India has the second-highest global prevalence of Sickle Cell Disease, wherein 1 in 86 births have Sickle Cell Disease (SCD). According to estimates, the tribal population living in India's southern, central, and western states are particularly susceptible to it. Considering 10 percent of our country’s population lives in tribal areas, it is important to focus on Sickle Cell Anaemia (SCA) detection in this community.
Tribal people often lack access to essential public health services and have lower levels of awareness, leading to delayed or missed detection of sickle-cell traits. Addressing information gaps requires more engagement from frontline workers (FLWs) like ASHA and ANM to generate and increase community-level awareness about SCD and SCA.
Frontline worker Theresa Naik is an Auxiliary Nurse and Midwife (ANM), associated with Unmukt at Khunti, Jharkhand. She has been diagnosed with SCD. She works closely with communities to address this issue. She supports the screening of people and is committed to building knowledge and awareness amongst the communities about sickle cell anaemia, and how to cope with it and manage it well. When she shares with the community that she also has sickle cell anaemia, people are more open with her in sharing their issues and symptoms. Theresa has started counselling people diagnosed with SCD and advising them on a proper diet to manage the condition.
Unmukt Program in Kanker district, Chhattisgarh and Khunti district, Jharkhand, has adopted a Mobile Medical Unit (MMU)-based approach to screen communities. The beneficiaries under this program include adolescents aged 15 to 19 years, pregnant women and their spouses and immediate blood relatives of those who tested positive for SCA. Those identified as positive on the solubility test are referred to the district hospital for treatment and follow-ups. Community mobilisation at schools and community-based sessions are carried out along with periodic awareness sessions with frontline workers to increase awareness about SCA.
Sickle cell disease (SCD) is an inherited blood disorder, caused by a mutation in the gene that affects the shape of red blood cells. In people with sickle cell disease, their red blood cells are shaped like a crescent instead of the normal round shape. The disease causes a constant shortage of red blood cells leading to serious health issues such as infection, acute chest syndrome, and even stroke. A recent study estimated the life expectancy of adults with SCD to be 54 years, approximately 20 years shorter than that of adults without SCD.
Tribal populations are most susceptible to SCD. There is a high prevalence of malaria in these geographies. The tribal areas were endemic to malaria for many years leading to many deaths, thus, as an evolutionary trait, their red blood cells were becoming sickle-shaped. This led to their high susceptibility to SCD, including alpha-thalassemia. The protective mechanism to prevent malaria led to the incidence of SCD and it passed through generations, becoming a hereditary disease.
It is crucial to bridge the knowledge and resource gaps in community screening and provide adequate and suitable quality facilities for confirmatory testing at district-level hospitals. The central government has taken several steps to address SCD. During the Union budget 2023, Finance Minister announced a mission to eliminate sickle-cell anaemia by 2047. The project would focus on raising awareness, universal screening of about seven crore individuals—aged 0-40—in afflicted tribal areas, and counselling through combined efforts of central ministries and state governments.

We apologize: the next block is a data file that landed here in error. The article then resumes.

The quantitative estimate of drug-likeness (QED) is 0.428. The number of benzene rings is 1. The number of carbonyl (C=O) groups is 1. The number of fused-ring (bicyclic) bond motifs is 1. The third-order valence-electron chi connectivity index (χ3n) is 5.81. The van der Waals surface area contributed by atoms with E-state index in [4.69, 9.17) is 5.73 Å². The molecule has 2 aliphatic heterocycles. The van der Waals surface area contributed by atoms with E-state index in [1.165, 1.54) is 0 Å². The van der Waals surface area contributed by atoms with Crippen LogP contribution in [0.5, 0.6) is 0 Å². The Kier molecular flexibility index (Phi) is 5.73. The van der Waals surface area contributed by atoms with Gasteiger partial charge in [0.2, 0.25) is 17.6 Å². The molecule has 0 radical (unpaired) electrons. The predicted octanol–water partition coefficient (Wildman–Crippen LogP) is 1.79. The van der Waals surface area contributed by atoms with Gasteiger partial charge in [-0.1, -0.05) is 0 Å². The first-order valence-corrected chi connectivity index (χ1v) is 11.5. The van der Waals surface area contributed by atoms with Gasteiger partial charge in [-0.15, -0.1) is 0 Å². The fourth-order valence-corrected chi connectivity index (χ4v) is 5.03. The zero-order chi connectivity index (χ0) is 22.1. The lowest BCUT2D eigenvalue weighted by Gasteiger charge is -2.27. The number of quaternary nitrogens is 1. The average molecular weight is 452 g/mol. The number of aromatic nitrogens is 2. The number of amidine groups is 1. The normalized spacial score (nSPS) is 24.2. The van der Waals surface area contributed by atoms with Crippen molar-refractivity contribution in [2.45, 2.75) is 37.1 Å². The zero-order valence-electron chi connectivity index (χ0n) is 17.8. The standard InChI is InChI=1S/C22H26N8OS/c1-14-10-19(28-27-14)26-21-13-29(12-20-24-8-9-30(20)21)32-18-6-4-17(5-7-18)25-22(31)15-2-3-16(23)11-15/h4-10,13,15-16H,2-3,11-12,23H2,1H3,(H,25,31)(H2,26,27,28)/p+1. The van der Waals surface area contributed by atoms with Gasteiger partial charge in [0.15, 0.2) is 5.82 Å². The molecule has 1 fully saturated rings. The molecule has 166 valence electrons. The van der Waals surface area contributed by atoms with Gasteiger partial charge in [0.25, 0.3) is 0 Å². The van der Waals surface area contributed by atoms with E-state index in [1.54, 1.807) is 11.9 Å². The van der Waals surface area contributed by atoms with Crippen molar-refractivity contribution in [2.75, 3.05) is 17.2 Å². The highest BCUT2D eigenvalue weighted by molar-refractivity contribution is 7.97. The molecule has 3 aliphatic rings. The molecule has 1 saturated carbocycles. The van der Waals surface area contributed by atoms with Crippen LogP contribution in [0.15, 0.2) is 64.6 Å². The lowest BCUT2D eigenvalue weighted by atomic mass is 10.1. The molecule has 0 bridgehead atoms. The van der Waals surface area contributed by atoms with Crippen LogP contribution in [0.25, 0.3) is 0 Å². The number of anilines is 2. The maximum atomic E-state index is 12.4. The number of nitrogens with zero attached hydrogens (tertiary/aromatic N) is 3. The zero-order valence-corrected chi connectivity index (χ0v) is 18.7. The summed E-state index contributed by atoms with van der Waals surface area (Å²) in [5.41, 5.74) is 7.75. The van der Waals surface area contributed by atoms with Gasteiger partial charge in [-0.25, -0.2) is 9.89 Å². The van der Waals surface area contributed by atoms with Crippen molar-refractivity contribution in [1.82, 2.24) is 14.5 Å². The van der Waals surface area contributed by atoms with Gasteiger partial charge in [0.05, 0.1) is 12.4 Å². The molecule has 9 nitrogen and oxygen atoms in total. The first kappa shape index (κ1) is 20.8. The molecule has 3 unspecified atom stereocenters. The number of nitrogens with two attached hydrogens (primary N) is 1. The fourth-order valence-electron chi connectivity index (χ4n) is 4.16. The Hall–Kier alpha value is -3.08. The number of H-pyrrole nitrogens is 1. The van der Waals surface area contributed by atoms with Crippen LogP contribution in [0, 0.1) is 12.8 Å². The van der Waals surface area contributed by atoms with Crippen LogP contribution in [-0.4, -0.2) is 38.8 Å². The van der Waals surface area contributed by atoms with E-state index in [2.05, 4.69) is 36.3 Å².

In 2016, the Ministry of Health and Family Welfare released national guidelines on the prevention and control of Haemoglobinopathies in India. In addition, the Ministry of Tribal Affairs established the National Council for SCD. It launched the SCD Support Corner to bridge the gap between patients and health facilities in tribal areas.
Under the budget allotment, in the next three years, Rs15,000 crore will be provided under the PM PVTG (Particularly Vulnerable Tribal Groups) Development Mission as part of the development action plan for scheduled tribes.
These efforts by the government and private organisations have borne fruit as the timely diagnosis has increased along with awareness of SCA, including the marginalised communities. We need to further augment these efforts through collaboration and technology for faster elimination of the disease.
A collaborative effort between the government, corporates, and NGOs is crucial to eradicate sickle cell disease. Lessons from past interventions should be implemented and on-ground efforts should be increased. According to the Assisted Reproductive Technology (Regulation) Act, 2021, early detection and treatment of SCD can be achieved through preimplantation genetic testing (PGT), which can identify the disease at a pre-natal stage to avoid future complications. Additionally, advances in genetic testing have made it possible for carriers of the illness to avoid passing it on to their offspring. In some cases, a saviour sibling can be born and become a bone marrow donor for the elder child. Awareness and rigorous training of all public healthcare workers will aid timely and sensitive SCA care and management, especially in the tribal belt of India.
Therefore, all stakeholders need to come together, implement these methods, and work towards the eradication of SCD. This will go a long way in transforming our nation, the health and well-being of our people living in tribal areas, and ensuring no one is left behind.
About authors- Dr Swati Piramal is vice-chairperson, Piramal Group, and Dr Shobha Ekka is director, Piramal Foundation.
The thoughts and opinions shared here are of the author.
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